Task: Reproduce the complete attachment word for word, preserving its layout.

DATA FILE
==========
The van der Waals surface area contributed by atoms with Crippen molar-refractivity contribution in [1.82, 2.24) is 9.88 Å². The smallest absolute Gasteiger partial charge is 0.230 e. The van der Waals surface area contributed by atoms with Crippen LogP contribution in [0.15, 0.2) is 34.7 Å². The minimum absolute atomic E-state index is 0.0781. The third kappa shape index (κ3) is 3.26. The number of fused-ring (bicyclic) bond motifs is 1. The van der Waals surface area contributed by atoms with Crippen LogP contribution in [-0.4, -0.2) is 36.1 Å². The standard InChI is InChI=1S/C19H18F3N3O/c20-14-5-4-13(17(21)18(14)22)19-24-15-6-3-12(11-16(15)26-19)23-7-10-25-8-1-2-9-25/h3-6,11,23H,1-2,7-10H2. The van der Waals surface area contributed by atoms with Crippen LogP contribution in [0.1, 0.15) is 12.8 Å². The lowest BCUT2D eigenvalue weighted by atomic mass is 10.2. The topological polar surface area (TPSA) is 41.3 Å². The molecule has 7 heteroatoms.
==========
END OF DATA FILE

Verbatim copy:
The van der Waals surface area contributed by atoms with Crippen molar-refractivity contribution in [1.82, 2.24) is 9.88 Å². The smallest absolute Gasteiger partial charge is 0.230 e. The van der Waals surface area contributed by atoms with Crippen LogP contribution in [0.15, 0.2) is 34.7 Å². The minimum absolute atomic E-state index is 0.0781. The third kappa shape index (κ3) is 3.26. The number of fused-ring (bicyclic) bond motifs is 1. The van der Waals surface area contributed by atoms with Crippen LogP contribution in [-0.4, -0.2) is 36.1 Å². The standard InChI is InChI=1S/C19H18F3N3O/c20-14-5-4-13(17(21)18(14)22)19-24-15-6-3-12(11-16(15)26-19)23-7-10-25-8-1-2-9-25/h3-6,11,23H,1-2,7-10H2. The van der Waals surface area contributed by atoms with Crippen LogP contribution in [0.1, 0.15) is 12.8 Å². The lowest BCUT2D eigenvalue weighted by atomic mass is 10.2. The topological polar surface area (TPSA) is 41.3 Å². The molecule has 7 heteroatoms.